Dorothy Siebert

I've read your story on the fire and it brought back a lot of memories. At the time of the fire I was was going to Mother of Divine Grace school, but I remember seeing all the black smoke from our classroom window. I lived in Tiorunda at the time and a lot of the children that died did also. It was devastating to see that night's newspaper. I remember they had the individual school pictures all on the front page of the children that died. Then I remember going to Cleve Hill High and the kids that survived were a year ahead of me, but we were in the same gym class and you could see all the scars on their legs etc. Pat Noel, Judy Marchese, Joe Magistrelle were just a couple I remember. Thank you for keeping their memory alive.

Laura LoBue Beckinghausen

I did not attend Cleveland Hill when the fire happened in the elementary school. I did not start at Cleveland Hill until I was in 8th grade. At that time, if I remember correctly, 7th and 8th grade were called Junior High and were in one part of the building off Harlem Rd. The rest of the grades 9 to 12 were Sr. High in the other parts of the building ... Here is a piece of interesting information about the fire. There were 13 trees planted in Cheektowaga Town Park a number of years ago to commemorate the 13 children that died in the fire. A year ago October (October 13, 2006) there was a real bad ice storm in the Buffalo area and thousands of trees were damaged or completely knocked down. It did a lot of damage to the trees at Town Park. This past fall 13 new trees were planted in the Park in the children's memory. Editor's note: This befuddles me. Fifteen children died as the result of this fire. Others have said 13 as well, and I changed the number to 15. But what I don;t understand is how could a memorial be built with only 13 trees instead of 15 --- anyone know?

Marianne Kelsey

There is a lot I remember of the especially that of my Dad being there with the firemen. I went to Infant of Prague when it happened, but knew many of the kids that went there.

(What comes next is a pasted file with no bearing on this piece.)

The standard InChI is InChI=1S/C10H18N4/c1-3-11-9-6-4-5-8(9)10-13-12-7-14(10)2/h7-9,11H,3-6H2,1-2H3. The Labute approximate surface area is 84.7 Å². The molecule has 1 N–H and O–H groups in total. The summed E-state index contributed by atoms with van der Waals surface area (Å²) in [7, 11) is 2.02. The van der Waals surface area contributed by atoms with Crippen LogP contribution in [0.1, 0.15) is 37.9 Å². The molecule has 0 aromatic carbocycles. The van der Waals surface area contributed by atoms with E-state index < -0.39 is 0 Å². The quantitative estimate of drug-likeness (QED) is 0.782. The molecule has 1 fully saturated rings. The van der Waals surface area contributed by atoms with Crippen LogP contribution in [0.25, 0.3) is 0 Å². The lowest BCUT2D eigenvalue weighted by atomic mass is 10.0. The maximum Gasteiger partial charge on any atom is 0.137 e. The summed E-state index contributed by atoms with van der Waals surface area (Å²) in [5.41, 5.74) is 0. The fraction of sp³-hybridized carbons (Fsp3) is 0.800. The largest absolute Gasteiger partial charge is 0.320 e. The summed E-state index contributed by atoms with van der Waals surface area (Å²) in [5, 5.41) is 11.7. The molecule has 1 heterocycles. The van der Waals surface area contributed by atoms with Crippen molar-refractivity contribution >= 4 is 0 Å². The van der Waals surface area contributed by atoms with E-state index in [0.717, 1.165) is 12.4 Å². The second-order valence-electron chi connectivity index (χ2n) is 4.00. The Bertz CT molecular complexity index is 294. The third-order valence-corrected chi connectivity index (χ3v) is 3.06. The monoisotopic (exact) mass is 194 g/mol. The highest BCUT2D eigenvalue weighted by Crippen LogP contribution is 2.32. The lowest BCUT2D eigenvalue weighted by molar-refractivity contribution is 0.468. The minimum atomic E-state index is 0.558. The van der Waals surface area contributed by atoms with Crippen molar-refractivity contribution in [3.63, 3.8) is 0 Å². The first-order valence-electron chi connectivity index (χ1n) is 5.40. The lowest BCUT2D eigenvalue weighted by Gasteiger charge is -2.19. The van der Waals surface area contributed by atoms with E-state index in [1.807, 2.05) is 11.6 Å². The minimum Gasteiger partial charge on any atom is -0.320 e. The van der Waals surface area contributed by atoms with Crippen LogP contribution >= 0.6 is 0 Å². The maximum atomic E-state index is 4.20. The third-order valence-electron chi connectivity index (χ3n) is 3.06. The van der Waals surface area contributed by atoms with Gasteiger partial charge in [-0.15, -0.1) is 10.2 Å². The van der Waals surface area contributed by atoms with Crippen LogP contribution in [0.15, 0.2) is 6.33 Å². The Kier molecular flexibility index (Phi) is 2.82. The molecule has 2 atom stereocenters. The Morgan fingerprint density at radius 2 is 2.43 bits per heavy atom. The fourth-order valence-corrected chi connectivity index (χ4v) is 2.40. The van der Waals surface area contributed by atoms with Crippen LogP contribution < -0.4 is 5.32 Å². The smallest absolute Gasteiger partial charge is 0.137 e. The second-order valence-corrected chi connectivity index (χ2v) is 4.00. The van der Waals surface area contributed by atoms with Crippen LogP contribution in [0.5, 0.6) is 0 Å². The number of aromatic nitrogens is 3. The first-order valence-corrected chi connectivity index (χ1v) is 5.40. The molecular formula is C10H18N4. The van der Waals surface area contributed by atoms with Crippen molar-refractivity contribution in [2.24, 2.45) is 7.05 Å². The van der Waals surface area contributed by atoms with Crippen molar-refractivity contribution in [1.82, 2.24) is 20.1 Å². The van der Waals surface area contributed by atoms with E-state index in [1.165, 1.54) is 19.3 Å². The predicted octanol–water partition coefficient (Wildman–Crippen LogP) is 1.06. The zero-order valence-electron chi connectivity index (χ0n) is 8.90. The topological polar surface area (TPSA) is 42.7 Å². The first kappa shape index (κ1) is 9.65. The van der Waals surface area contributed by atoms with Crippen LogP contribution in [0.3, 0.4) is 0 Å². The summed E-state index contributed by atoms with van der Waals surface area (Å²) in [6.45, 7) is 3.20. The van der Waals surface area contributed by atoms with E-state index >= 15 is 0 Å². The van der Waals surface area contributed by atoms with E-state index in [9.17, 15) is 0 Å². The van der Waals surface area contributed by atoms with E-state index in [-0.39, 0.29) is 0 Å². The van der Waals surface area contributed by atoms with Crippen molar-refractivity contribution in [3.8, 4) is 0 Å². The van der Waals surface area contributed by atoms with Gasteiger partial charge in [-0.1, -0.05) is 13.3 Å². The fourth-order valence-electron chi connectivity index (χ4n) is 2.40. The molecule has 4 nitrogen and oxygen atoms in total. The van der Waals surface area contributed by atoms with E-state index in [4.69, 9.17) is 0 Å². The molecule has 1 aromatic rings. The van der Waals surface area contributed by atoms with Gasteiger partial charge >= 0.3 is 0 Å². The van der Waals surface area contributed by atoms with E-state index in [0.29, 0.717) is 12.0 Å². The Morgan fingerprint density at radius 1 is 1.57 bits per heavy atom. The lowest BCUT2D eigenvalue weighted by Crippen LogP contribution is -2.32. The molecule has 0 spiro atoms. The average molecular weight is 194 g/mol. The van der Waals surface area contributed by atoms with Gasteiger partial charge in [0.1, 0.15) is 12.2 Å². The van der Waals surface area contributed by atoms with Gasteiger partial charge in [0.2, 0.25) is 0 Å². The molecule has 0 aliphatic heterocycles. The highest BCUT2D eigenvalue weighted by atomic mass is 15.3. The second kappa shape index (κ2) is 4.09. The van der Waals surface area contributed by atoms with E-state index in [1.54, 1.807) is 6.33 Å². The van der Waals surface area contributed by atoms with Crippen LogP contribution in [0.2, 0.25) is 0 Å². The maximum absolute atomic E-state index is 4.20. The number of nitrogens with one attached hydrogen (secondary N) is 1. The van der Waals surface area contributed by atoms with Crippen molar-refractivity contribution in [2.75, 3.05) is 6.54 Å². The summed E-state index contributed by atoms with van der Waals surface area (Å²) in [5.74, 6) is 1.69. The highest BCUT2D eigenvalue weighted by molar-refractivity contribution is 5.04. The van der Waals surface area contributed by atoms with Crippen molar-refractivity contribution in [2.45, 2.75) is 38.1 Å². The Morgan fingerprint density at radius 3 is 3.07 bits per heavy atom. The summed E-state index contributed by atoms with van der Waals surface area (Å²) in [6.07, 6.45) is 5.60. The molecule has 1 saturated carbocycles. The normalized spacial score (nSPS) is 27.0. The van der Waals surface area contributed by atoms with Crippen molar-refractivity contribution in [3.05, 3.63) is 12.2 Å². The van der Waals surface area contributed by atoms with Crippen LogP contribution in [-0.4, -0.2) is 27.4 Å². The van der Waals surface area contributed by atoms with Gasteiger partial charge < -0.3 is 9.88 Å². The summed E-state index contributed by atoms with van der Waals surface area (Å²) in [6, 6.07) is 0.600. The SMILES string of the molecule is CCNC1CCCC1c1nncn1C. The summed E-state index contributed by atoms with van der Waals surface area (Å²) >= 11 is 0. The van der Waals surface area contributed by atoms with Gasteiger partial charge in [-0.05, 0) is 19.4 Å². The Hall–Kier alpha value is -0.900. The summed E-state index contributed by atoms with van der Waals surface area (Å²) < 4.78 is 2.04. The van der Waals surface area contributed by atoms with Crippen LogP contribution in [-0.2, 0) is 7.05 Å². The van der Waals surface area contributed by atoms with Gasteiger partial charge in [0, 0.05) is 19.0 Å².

Sandra Schmidt

I was in junior high at the time, just delivered a message to Mrs. Seibold. Just stood there and watched. I will never forget that day.

Carol Mansell

Every yearbook, while attending Cleve Hill, was dedicated to the victims of that tragic fire. But I had never seen any photos like the ones on your site, and never heard or saw the individual stories of that tragic day. So sad and horrific and such a waste of young lives. You must have been around 10 or so that day so you must have some vivid nightmarish memories. Unfortunately, I can't help you with your search for people who remember that day. My brother was too little and my mom, who raced over to the school that dreadful day, is gone.

Robert Williams

The pictures reminded me of the horrible devastation and tragedy so many families and friends suffered. Two children in my neighborhood suffered serious injuries and two died so the impact was deeply felt. I remember being in the elementary auditorium operating a movie projector for my fifth grade class when the fire alarm went off. While being escorted to the senior high I saw a boy running down the tunnel toward us and his face was blackened. I'm not sure even then that I realized it was for real and not a drill. When I arrived home I heard Omaha relatives had heard and had called.

Paul Martin

I do have memories of this tragic fire. Fortunately neither I nor my 4 yr older brother were hurt. I was in kindergarten, and had just gone down to the basement lunch room. The noise ... loud boom, and smoke billowed out of the line where older students got their food. Older kids were running out of that corridor with trays in hand....with a cloud of smoke trailing them. Then, we, as a group of 6 yr olds, were ushered out, and went outside, and ultimately to the high school auditorium. Most of us did not grasp what had happened, and thought it was exciting to be in the high school. We waited and waited. Even at that age, we could sense something was seriously wrong. Finally we were released. I was a student who was a walker .... so I simply went home. There were anxious parents everywhere along the street. When I finally got home, my mother was in tears and had ripped off the buttons on her dress, in worry. My brother who had been scheduled to be in the annex later that day, fortunately did not get there before the explosion. He came home later. That's about all I remember. What a senseless, and so devastating to so many families. Take care.